State Electoral Boundaries
An electoral district is a geographically defined area, and each district elects a representative to the Legislative Assembly. New South Wales is divided into 93 State electoral districts.
The electoral district boundaries are determined by a distribution process which provides for an approximate equal number of electors in each electoral district. A margin of allowance of plus or minus 10% of the average enrolment is permitted.
Redistribution of Boundaries
A redistribution is carried out:
- when the law changes the number of members of the Legislative Assembly (presently 93) or
- after every second State election or
- when more than a quarter of the electoral districts do not have an equal number of voters (within a margin of 5% more or less for a period of more than two months)
- at other times as provided by law.
Redistributions are conducted by 3 Electoral District Commissioners who are appointed by the Governor. The Commissioners must be one of each of the following;
- A Judge of the Supreme Court (past or current),
- The Electoral Commissioner,
- The Surveyor-General.
The Commissioners must obtain and consider advice of a recognised demographer before determining the boundaries. They must also consider:
- the community of interest within the electoral district, including economic, social and regional interests
- the means of communication and travel within the electoral district
- the physical features and area of the electoral district
- mountain and other natural boundaries
- the boundaries of the existing electoral districts.
The redistribution is a legal process conducted in a transparent public environment. It includes:
- inviting the public and interested organisations to make suggestions for changes to the electoral district boundaries and names
- allowing a period for interested people and organisations to comment on any suggestions
- the Commissioners preparing proposed district boundaries and names and releasing them for comment
- allowing a period during which suggestions and objections may be made regarding the Commissioners' proposed boundaries and names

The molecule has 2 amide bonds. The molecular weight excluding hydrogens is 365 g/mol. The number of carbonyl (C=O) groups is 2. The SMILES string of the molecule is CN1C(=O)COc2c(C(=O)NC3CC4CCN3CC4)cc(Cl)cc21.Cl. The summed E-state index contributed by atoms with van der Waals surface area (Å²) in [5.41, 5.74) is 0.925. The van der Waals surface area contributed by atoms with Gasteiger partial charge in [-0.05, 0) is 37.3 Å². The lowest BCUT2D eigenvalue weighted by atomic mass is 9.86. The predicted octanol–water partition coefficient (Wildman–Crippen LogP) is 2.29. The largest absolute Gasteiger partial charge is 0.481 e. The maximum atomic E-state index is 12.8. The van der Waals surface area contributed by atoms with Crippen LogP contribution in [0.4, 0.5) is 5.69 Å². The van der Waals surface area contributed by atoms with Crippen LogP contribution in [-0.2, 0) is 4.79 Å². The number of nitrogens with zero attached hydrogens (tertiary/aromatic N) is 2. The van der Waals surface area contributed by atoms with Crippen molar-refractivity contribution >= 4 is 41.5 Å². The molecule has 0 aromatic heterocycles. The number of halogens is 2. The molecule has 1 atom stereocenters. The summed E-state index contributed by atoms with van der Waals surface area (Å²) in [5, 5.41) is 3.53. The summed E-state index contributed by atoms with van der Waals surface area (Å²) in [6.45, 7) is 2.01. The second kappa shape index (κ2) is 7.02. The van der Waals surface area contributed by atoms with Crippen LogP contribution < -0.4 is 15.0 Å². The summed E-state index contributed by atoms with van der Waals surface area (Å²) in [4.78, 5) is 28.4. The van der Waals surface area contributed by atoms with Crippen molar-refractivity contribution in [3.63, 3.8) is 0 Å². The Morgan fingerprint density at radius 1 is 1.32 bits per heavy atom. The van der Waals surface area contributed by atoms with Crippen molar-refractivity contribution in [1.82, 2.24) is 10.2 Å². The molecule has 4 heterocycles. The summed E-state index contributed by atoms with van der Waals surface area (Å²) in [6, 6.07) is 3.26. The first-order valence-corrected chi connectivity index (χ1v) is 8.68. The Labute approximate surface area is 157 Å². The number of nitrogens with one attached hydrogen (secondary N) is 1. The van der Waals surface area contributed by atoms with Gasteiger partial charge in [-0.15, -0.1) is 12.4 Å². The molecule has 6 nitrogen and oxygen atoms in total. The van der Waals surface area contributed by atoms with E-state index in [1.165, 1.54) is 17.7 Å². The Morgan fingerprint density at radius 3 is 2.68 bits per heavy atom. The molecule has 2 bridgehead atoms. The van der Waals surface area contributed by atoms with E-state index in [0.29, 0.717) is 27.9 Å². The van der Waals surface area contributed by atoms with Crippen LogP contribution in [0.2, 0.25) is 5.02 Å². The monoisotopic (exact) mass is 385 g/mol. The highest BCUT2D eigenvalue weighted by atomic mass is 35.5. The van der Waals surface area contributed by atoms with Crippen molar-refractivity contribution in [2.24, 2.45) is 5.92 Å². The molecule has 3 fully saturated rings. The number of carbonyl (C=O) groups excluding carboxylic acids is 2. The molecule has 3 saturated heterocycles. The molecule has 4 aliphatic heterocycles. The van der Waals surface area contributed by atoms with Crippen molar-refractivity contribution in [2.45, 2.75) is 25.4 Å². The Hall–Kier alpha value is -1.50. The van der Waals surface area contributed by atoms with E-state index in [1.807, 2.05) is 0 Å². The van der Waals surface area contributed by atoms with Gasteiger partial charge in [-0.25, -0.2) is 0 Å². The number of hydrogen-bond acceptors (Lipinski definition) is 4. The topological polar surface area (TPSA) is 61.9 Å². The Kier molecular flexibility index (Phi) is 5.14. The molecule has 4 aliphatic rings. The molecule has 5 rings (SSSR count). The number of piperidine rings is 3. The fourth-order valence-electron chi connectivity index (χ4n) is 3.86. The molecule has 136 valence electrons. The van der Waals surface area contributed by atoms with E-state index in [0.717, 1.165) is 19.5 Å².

- further consideration by the Commissioners of the suggestions and objections (which may include public hearings)
- Commissioners determining the district boundaries and names.
The boundaries must be published in the Government Gazette and there is no appeal against the Commissioners' determinations.
The new boundaries come into effect at the next State election held after the redistribution.
Local Government Area Boundaries
Areas and wards
The number of electors enrolled in council areas varies from less than 1,000 to over 150,000.
Councils may be either:
- undivided - where the whole council electorate elects all the councillors for the council; or
- divided into wards - where each ward electorate elects an equal number of councillors to make up the whole council.
There are 152 council areas in NSW.
Ward boundary management
Under section 211 of the Local Government Act 1993 councils that are divided into wards are required to keep these boundaries under review to ensure numbers of electors in each ward are approximately the same.
If a review is undertaken (which should occur once in every term in the year after an election), and a council is required to alter its ward boundaries due to a difference of greater than 10% in the number of electors between wards, the council is required to, among other things, consult the NSW Electoral Commission.
An undivided council can only divide its area into wards, or abolish wards in its area if approval is given at a referendum. All enrolled electors in a council area vote in a referendum and the result of the referendum is binding on the council.
Boundary changes affecting local government areas that involve amalgamation occur through the Local Government Boundaries Commission, a statutory authority constituted under the Local Government Act 1993.